COVID-19 forces Property360 to rethink real estate content in a digitally focused world

By Vivian Warby

ANA Publishing

Cape Town, South Africa

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Brands have rapidly evolved over the past few months.

For us at Property360, the coronavirus fundamentally changed who we were as we faced the critical issue of staying relevant in a worldwide crisis. It is something we in the media all still grappling with daily as the “new abnormal” shifts the ground under our feet.

The outbreak of COVID-19 was the impetus for Property360 to fully embrace the digital transition.
The outbreak of COVID-19 was the impetus for Property360 to fully embrace the digital transition.

Our brand — both print and online — services the real estate world of buyers, sellers, landlords, tenants, and estate agents, plus the industry’s many offshoots. Even pre-COVID-19, the strain on our main revenue source (print) was beginning to show, and so we started laying the foundation to turn to a digital platform. When the virus reached us, we lost 80% to 90% of our revenue and had to pivot from being reliant on print for advertising revenue to creating new digital opportunities for our clients and readers.

We also went from being a “soft” read with weekly features to becoming a hard news brand, breaking stories by the hour to provide our readers and clients with insight as they tried to make sense of the new rules and regulations under hard lockdown.

We saw a gap. And because of our wide and deep networks and contacts in the market, were able to fill it. Almost overnight we went from producing about 120 print pages in the form of tabloid supplements, magazines, and some broadsheet pages in the main body of national newspapers, to having only about six broadsheet pages in national newspapers a week. Now the focus was on rapidly updating our digital platforms.

We kept in daily contact with our main clients. We also used social media to aid readers find answers to practical questions, such as when they would be able to relocate to new properties which they were prevented from doing due to lockdown restrictions. We also backed the industry call for the reopening of the real estate market, which had been totally shut down.

Because we had put some of our print products online before the pandemic in the form of PDF flipbooks, we were easily able to switch to digital-only magazines to bring our usual product to our many readers who were no longer able to leave their homes to buy their daily newspaper. We worked out deals with clients to give them access to another way of broadcasting their messages.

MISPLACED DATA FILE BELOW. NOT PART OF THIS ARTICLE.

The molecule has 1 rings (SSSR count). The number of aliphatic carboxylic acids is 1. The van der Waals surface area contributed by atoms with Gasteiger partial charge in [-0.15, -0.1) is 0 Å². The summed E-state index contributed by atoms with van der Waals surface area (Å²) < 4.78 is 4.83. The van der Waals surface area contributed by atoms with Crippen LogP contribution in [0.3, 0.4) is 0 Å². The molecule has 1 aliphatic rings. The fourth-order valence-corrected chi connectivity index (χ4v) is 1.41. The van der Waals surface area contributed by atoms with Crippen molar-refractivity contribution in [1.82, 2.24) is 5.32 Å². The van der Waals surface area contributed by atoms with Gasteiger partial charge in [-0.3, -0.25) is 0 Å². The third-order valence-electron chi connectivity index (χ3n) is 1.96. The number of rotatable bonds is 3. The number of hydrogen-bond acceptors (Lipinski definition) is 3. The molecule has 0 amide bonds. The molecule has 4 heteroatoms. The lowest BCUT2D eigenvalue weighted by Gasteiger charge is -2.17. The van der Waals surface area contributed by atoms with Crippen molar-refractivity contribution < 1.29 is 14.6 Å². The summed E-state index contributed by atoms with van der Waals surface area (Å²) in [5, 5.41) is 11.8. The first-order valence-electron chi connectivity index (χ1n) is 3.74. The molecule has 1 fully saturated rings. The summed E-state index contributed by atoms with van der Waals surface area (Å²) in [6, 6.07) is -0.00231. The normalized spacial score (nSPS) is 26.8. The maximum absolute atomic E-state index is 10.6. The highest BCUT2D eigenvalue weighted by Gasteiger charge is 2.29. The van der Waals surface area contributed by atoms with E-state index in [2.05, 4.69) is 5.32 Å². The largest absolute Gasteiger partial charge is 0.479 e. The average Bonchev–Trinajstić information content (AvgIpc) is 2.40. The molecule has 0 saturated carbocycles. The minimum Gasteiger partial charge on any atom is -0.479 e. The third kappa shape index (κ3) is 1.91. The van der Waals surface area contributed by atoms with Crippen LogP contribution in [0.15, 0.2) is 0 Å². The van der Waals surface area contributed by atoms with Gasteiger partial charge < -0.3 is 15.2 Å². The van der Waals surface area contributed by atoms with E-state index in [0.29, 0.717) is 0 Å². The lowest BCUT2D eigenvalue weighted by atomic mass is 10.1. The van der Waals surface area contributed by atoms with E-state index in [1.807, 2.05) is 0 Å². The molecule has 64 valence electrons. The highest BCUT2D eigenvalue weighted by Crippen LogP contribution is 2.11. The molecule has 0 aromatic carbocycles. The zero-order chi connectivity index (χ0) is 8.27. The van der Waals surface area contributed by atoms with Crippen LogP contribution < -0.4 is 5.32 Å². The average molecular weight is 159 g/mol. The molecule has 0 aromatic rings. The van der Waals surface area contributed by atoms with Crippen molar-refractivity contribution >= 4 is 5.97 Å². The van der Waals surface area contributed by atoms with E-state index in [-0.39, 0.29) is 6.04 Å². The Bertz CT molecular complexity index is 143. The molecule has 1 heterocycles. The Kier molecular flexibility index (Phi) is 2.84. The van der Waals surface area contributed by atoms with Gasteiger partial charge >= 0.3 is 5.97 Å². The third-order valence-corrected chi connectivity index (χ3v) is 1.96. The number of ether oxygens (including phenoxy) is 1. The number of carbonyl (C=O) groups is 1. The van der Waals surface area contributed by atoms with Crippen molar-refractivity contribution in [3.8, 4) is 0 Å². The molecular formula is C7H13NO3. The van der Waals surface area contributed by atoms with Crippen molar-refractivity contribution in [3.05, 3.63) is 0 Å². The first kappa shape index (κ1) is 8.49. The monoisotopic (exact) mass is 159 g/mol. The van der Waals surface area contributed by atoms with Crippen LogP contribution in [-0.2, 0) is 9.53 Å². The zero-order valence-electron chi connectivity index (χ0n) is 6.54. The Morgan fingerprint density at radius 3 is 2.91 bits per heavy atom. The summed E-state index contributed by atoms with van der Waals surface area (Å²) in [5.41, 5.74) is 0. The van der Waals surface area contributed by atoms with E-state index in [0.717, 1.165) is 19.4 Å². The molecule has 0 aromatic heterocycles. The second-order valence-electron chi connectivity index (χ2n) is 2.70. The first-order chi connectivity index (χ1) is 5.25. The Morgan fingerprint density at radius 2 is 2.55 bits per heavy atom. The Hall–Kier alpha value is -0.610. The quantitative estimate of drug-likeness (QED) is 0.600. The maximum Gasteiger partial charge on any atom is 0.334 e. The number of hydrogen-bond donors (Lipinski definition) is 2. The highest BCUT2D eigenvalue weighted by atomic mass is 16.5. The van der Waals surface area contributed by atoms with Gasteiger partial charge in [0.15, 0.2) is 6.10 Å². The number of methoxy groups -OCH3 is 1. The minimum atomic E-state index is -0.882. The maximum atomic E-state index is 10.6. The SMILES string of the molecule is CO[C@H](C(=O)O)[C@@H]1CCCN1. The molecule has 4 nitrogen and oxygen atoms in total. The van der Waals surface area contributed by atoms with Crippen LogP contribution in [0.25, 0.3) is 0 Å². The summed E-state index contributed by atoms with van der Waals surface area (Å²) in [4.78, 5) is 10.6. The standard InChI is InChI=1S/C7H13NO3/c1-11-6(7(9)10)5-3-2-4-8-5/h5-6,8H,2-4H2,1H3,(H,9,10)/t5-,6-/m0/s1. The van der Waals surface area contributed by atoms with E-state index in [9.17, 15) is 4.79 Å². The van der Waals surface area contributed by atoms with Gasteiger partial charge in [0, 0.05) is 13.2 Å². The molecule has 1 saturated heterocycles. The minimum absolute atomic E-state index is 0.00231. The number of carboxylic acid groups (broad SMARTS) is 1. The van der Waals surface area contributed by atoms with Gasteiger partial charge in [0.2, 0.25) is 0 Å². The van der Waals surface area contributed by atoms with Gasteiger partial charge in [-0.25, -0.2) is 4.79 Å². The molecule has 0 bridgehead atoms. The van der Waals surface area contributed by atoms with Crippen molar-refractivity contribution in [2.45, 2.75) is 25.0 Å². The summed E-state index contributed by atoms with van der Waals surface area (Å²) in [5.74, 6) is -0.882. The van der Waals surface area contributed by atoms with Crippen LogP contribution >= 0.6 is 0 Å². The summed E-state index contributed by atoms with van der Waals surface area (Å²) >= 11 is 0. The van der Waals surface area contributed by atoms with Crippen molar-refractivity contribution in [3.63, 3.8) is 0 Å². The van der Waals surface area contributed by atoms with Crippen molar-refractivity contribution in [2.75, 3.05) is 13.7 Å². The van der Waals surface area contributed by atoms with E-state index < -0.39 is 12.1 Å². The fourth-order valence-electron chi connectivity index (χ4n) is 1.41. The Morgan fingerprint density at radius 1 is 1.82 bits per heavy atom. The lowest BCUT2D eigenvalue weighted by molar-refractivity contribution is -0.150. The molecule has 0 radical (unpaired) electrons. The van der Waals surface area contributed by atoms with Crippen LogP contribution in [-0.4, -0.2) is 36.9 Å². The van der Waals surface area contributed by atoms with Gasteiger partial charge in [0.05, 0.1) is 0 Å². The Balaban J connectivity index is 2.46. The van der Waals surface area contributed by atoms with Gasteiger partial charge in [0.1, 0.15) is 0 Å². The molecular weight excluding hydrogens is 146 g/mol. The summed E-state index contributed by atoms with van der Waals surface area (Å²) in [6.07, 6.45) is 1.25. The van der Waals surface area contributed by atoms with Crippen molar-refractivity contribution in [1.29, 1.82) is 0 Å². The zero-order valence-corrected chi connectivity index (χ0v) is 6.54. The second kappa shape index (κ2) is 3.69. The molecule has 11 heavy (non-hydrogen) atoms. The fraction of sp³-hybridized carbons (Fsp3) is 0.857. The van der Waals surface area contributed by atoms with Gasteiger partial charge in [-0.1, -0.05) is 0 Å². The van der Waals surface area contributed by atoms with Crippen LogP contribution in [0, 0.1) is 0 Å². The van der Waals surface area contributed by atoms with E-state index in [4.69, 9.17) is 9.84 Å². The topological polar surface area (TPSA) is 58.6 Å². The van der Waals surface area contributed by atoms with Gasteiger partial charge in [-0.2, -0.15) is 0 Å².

We also worked with our parent company to come up with new subscription models. Our weekly newsletter was increasingly being accessed and our digital-only magazine was welcomed.

But it was tough going. We noticed our users and readers splitting into two streams: those interested only in the hard property news and those who were more drawn to the home-related news. To this end we made a quick decision to split the brand into two.

I believe that much of what brands do now will determine whether they limp into 2021 — or roar into it.

No matter what is going on behind the scenes — and a lot is — the product and all it promises needs to be delivered smoothly to the consumer. Readers are astute, and it is not only companies that are “agile” and “pivoting” — so are the readers who are quick to pick up discrepancies and to swap brands.

The big reset made it clear that many readers could do without certain brands. And in the past few months, we’ve watched the sad demise of many iconic mastheads — products that were teetering on the edge even before the outbreak of COVID-19.

To survive, I believe we need to consolidate what we do and keep offering readers and clients a consistently agile brand that is quick to adapt and serve. As COVID-19 fatigue sets in, we have seen a drop in traffic to our dedicated coronavirus sites. Now it is not so much the breaking news stories that draw readers as those offering practical advice on how to navigate the new normal.

As a news agency I believe it is our duty, scary and confusing as the future seems, to help make sense of it all. We have tried to do that at Property360, and our growing number of users says that perhaps we are getting it right.

But more than all the above, I believe it is also our job to help start building bridges to the future, giving readers and clients hope. To this end we have started a series reimagining the property market.

And it is not only our products we need to re-examine. We also need to start reimagining who we as the media could be. We need to pause and ask: How do we want to be remembered in the decades to come? What sort of brand were we? What could we have done better? And once we have the answers, we need to act on them.

Our readers and our clients will demand this of us, but so too will our industry — if it is to survive.

About Vivian Warby

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